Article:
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Visiting the Vieques Biobay

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Bio Bay Bus.
Angela Ortiz/angelaortizmusic/flickr.com Creative Commons License

Definition of a biobay:

In essence, a bioluminescent bay (or biobay) is a rare and fragile ecosystem. There is bioluminescence all over the world, but few places classify as a biobay. Biobays are formed by microscopic single-cell organisms called dinoflagellates (pyrodinium bahamense if you want to get technical). When these little guys get agitated (i.e. when any object in the water comes splashing through), they release energy in the form of light. That is, they glow. And when they glow, so does anything that comes in contact with them, like fish, the oars of a canoe, or people.

What makes the Vieques biobay special:


There are many reasons why Mosquito Bay is one of the most bioluminescent bays in the world. The bay has a very narrow opening to the sea, which offers excellent protection from winds and tides and lets the dinoflagellates thrive in a calm environment. There are over 700,000 of the organisms per gallon of water; no other biobay comes close to this concentration. Also, the mangroves here are a vital source of nutrients for the organisms, and the temperate climate helps. Finally, man has helped out the dinoflagellates. Mosquito Bay has been preserved and protected; motor boats are not allowed in these waters.

What this means for you:

Well, here's the thing: for a long time, tourists were encouraged to throw themselves into the water and literally glow in the dark, as the dinoflagellates spark into action whenever they come into contact with swimmers. It used to be a breathtaking experience, but now conservationists are beginning to exercise caution. Even if you don't go swimming, though, you will see darting fish appearing like streaks of lightning, the oars of your canoe dipping in the water and coming out dripping neon green, and your hand glowing bright green when you dip it in the water. It's a beautiful, ethereal experience.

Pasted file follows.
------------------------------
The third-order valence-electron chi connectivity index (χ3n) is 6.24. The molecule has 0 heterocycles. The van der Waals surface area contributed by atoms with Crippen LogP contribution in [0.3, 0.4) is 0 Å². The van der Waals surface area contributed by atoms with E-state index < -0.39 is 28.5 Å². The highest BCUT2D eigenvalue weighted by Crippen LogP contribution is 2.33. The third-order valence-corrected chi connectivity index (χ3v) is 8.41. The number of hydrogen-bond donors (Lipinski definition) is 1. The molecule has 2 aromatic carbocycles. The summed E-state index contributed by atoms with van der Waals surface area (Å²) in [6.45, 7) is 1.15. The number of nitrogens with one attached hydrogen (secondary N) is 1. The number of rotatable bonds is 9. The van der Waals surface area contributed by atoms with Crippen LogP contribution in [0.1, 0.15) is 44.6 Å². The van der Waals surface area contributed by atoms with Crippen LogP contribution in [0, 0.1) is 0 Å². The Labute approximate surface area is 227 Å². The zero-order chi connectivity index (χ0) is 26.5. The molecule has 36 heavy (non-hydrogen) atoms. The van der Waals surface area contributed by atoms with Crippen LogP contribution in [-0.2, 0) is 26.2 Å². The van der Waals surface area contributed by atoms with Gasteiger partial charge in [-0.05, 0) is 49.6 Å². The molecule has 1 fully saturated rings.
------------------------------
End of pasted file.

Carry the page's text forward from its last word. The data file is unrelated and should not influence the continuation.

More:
Will I cause (or suffer) any harm if I swim in dinoflagellate-infested waters?:

It used to be thought that the interaction between man and dinoflagellate was not harmful to either. Alas, conservationists now believe the oil from our skin might in fact be harmful to the little guys. For this reason, jumping in the water is slowly being phased out.

Kayaking vs. Boating:

There are only two ways to enter the biobay: by kayak and by electric pontoon boat. The kayak ride is a great way to experience the bay's mangrove tunnels and the full splendor of a nighttime excursion, but it can be taxing. For those who don't have the stomach or the will for it, the pontoon boat is a much more relaxed means to visit the bay. For Kayaking, I can heartily recommend Abe's biobay tour and Island Adventures. I've taken both, and Abe and Nelson are both local and knowledgeable guides ... although of the two, Abe does have the better jokes.

Best time to go:

If you can, try to go when it's a new moon. (In fact, tour operators may not even offer a tour during the full moon, because the effect is so diminished.) A black night dotted with stars makes for ideal conditions. And if it starts raining, don't curse your luck. The raindrops on the water will look like emeralds skipping along the surface.
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